The Elizabethan era was a time of evolution where art, poetry and literature flourished. More importantly it was a time where William Shakespeare defied the roles of women in the Elizabethan society through their depiction in his plays. When exploring Shakespeare’s play ‘The Taming of the Shrew’ and Gil Jungers contemporary film ‘Ten Thing I Hate About You’, the behaviours, language and actions of the characters help identify the similarities and differences between the two versions. Furthermore, the audience is positioned to compare the two versions in the context of patriarchal dominance, the marital rituals, and the role of women in both the Elizabethan and contemporary society.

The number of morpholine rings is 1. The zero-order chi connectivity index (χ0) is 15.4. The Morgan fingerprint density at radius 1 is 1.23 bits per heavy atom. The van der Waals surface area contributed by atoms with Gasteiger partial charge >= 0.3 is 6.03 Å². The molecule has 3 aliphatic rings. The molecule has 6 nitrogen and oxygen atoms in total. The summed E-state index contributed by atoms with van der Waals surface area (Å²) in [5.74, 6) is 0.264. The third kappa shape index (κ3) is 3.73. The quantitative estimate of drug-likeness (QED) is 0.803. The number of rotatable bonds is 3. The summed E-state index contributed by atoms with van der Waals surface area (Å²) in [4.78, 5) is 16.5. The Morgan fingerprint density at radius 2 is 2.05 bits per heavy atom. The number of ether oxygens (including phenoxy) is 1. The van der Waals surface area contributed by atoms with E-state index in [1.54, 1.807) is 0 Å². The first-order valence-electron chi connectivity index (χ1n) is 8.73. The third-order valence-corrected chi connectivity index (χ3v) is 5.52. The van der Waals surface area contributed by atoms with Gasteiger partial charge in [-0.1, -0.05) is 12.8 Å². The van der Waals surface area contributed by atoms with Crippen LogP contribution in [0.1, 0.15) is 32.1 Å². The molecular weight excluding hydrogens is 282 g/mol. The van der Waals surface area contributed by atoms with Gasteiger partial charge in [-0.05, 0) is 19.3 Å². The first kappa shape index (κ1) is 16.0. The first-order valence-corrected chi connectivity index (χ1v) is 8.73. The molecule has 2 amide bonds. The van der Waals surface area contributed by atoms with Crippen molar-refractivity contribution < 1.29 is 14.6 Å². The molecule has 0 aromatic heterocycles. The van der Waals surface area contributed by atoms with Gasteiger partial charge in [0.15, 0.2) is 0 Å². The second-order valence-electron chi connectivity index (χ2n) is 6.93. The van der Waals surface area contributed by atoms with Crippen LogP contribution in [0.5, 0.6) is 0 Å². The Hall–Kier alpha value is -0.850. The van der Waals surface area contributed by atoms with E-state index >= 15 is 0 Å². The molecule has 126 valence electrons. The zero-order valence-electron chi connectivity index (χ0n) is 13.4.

In the Elizabethan era women were highly expected to follow the rules of society; to be a housewife and bear children. The men of the Elizabethan society had a mentality that women were inferior to men in the chain of being. Consequently, men dominated women from birth right through to death by being a father, a brother or a husband. Katherine herself says “Thy husband is thy lord, thy keeper, thy head, thy sovereign, one that cares for thee” (Act 5, scene 2, lines 140 – 141). This line encourages the audience to believe that this is the right way because the once unruly Kate is saying this with such conviction. Furthermore, this line summarises the play’s opinion on Marital harmony and patriarchal dominance, reinforcing the reality of the Elizabethan era. However, in the Gil Junger’s contemporary version, the female characters endure patriarchal dominance to a lesser extent and stand up for their own rights. In the scene after Kat purposely crashes into Joey’s car, Kat has a fight with her dad about making her own choices and her dad says “you don’t know what you want”, which Kat rebuts with ” … I want you to stop trying to control my life because you can’t control yours.” By saying this, it connotes that she wants to be more independent and it affects her dad personally as she is referring to her mother leaving them. In summary, women are still affected by patriarchal dominance in the modern world but women have more of a say and opinion of what they want to do compared to the women of the Elizabethan era, who had little to no say in their life.